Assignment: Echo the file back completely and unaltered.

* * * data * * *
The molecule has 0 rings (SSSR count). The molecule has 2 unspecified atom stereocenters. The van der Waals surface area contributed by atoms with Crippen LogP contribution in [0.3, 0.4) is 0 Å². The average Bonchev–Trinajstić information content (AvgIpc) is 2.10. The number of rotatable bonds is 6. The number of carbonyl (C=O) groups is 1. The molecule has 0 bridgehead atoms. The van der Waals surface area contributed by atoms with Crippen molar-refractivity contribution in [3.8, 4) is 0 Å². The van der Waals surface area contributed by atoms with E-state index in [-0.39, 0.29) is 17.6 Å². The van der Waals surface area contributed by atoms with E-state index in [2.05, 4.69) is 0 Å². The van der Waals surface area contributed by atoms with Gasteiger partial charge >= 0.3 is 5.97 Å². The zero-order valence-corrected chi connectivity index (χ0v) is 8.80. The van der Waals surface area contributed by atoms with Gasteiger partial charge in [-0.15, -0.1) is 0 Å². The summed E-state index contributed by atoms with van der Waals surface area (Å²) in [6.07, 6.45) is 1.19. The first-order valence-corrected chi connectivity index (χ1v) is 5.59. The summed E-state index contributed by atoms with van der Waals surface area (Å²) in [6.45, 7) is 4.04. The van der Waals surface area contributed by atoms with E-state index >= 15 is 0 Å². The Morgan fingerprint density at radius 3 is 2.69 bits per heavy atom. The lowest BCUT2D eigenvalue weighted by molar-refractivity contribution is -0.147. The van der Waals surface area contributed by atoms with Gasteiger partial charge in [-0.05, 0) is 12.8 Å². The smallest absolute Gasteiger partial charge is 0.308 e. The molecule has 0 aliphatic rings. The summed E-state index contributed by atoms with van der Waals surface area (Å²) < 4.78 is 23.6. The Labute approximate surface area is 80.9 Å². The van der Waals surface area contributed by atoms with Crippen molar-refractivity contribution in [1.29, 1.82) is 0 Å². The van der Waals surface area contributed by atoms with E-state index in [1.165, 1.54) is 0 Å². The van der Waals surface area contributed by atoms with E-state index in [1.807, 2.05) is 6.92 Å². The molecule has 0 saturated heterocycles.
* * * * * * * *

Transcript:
The molecule has 0 rings (SSSR count). The molecule has 2 unspecified atom stereocenters. The van der Waals surface area contributed by atoms with Crippen LogP contribution in [0.3, 0.4) is 0 Å². The average Bonchev–Trinajstić information content (AvgIpc) is 2.10. The number of rotatable bonds is 6. The number of carbonyl (C=O) groups is 1. The molecule has 0 bridgehead atoms. The van der Waals surface area contributed by atoms with Crippen molar-refractivity contribution in [3.8, 4) is 0 Å². The van der Waals surface area contributed by atoms with E-state index in [-0.39, 0.29) is 17.6 Å². The van der Waals surface area contributed by atoms with E-state index in [2.05, 4.69) is 0 Å². The van der Waals surface area contributed by atoms with Gasteiger partial charge >= 0.3 is 5.97 Å². The zero-order valence-corrected chi connectivity index (χ0v) is 8.80. The van der Waals surface area contributed by atoms with Gasteiger partial charge in [-0.15, -0.1) is 0 Å². The summed E-state index contributed by atoms with van der Waals surface area (Å²) in [6.07, 6.45) is 1.19. The first-order valence-corrected chi connectivity index (χ1v) is 5.59. The summed E-state index contributed by atoms with van der Waals surface area (Å²) in [6.45, 7) is 4.04. The van der Waals surface area contributed by atoms with E-state index >= 15 is 0 Å². The Morgan fingerprint density at radius 3 is 2.69 bits per heavy atom. The lowest BCUT2D eigenvalue weighted by molar-refractivity contribution is -0.147. The van der Waals surface area contributed by atoms with Gasteiger partial charge in [-0.05, 0) is 12.8 Å². The smallest absolute Gasteiger partial charge is 0.308 e. The molecule has 0 aliphatic rings. The summed E-state index contributed by atoms with van der Waals surface area (Å²) < 4.78 is 23.6. The Labute approximate surface area is 80.9 Å². The van der Waals surface area contributed by atoms with Crippen molar-refractivity contribution in [1.29, 1.82) is 0 Å². The van der Waals surface area contributed by atoms with E-state index in [1.165, 1.54) is 0 Å². The van der Waals surface area contributed by atoms with E-state index in [1.807, 2.05) is 6.92 Å². The molecule has 0 saturated heterocycles.